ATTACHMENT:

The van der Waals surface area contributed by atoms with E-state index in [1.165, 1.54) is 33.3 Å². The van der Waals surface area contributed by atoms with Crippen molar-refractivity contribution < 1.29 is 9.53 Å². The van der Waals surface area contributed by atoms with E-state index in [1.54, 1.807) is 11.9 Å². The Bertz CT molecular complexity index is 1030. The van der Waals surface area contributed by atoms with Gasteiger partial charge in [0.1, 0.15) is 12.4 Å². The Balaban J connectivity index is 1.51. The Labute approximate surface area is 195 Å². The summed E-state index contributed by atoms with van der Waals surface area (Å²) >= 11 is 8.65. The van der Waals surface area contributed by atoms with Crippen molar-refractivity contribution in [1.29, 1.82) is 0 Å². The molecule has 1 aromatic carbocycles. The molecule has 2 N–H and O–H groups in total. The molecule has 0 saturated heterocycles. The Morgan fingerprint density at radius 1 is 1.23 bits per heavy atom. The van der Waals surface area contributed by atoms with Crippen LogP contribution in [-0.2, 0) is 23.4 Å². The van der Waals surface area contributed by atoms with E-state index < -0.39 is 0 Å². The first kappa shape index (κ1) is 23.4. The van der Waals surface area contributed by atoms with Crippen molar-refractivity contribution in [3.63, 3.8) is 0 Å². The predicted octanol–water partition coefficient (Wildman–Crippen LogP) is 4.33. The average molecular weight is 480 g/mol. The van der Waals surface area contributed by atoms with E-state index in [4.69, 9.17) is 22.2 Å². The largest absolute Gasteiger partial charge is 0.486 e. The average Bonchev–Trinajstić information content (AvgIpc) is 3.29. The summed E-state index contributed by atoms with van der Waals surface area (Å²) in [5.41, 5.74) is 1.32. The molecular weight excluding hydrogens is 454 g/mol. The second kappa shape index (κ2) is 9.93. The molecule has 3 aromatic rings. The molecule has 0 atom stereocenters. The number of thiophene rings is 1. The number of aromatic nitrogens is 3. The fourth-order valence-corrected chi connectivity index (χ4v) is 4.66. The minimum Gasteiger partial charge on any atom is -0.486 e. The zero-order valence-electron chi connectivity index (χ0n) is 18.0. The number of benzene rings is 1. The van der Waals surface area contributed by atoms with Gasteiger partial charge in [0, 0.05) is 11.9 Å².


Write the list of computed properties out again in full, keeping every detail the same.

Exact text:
The van der Waals surface area contributed by atoms with E-state index in [1.165, 1.54) is 33.3 Å². The van der Waals surface area contributed by atoms with Crippen molar-refractivity contribution < 1.29 is 9.53 Å². The van der Waals surface area contributed by atoms with E-state index in [1.54, 1.807) is 11.9 Å². The Bertz CT molecular complexity index is 1030. The van der Waals surface area contributed by atoms with Gasteiger partial charge in [0.1, 0.15) is 12.4 Å². The Balaban J connectivity index is 1.51. The Labute approximate surface area is 195 Å². The summed E-state index contributed by atoms with van der Waals surface area (Å²) >= 11 is 8.65. The van der Waals surface area contributed by atoms with Crippen molar-refractivity contribution in [1.29, 1.82) is 0 Å². The molecule has 1 aromatic carbocycles. The molecule has 2 N–H and O–H groups in total. The molecule has 0 saturated heterocycles. The Morgan fingerprint density at radius 1 is 1.23 bits per heavy atom. The van der Waals surface area contributed by atoms with Crippen LogP contribution in [-0.2, 0) is 23.4 Å². The van der Waals surface area contributed by atoms with E-state index < -0.39 is 0 Å². The first kappa shape index (κ1) is 23.4. The van der Waals surface area contributed by atoms with Crippen molar-refractivity contribution in [3.63, 3.8) is 0 Å². The predicted octanol–water partition coefficient (Wildman–Crippen LogP) is 4.33. The average molecular weight is 480 g/mol. The van der Waals surface area contributed by atoms with E-state index in [4.69, 9.17) is 22.2 Å². The largest absolute Gasteiger partial charge is 0.486 e. The average Bonchev–Trinajstić information content (AvgIpc) is 3.29. The summed E-state index contributed by atoms with van der Waals surface area (Å²) in [5.41, 5.74) is 1.32. The molecular weight excluding hydrogens is 454 g/mol. The second kappa shape index (κ2) is 9.93. The molecule has 3 aromatic rings. The molecule has 0 atom stereocenters. The number of thiophene rings is 1. The number of aromatic nitrogens is 3. The fourth-order valence-corrected chi connectivity index (χ4v) is 4.66. The minimum Gasteiger partial charge on any atom is -0.486 e. The zero-order valence-electron chi connectivity index (χ0n) is 18.0. The number of benzene rings is 1. The van der Waals surface area contributed by atoms with Gasteiger partial charge in [0, 0.05) is 11.9 Å².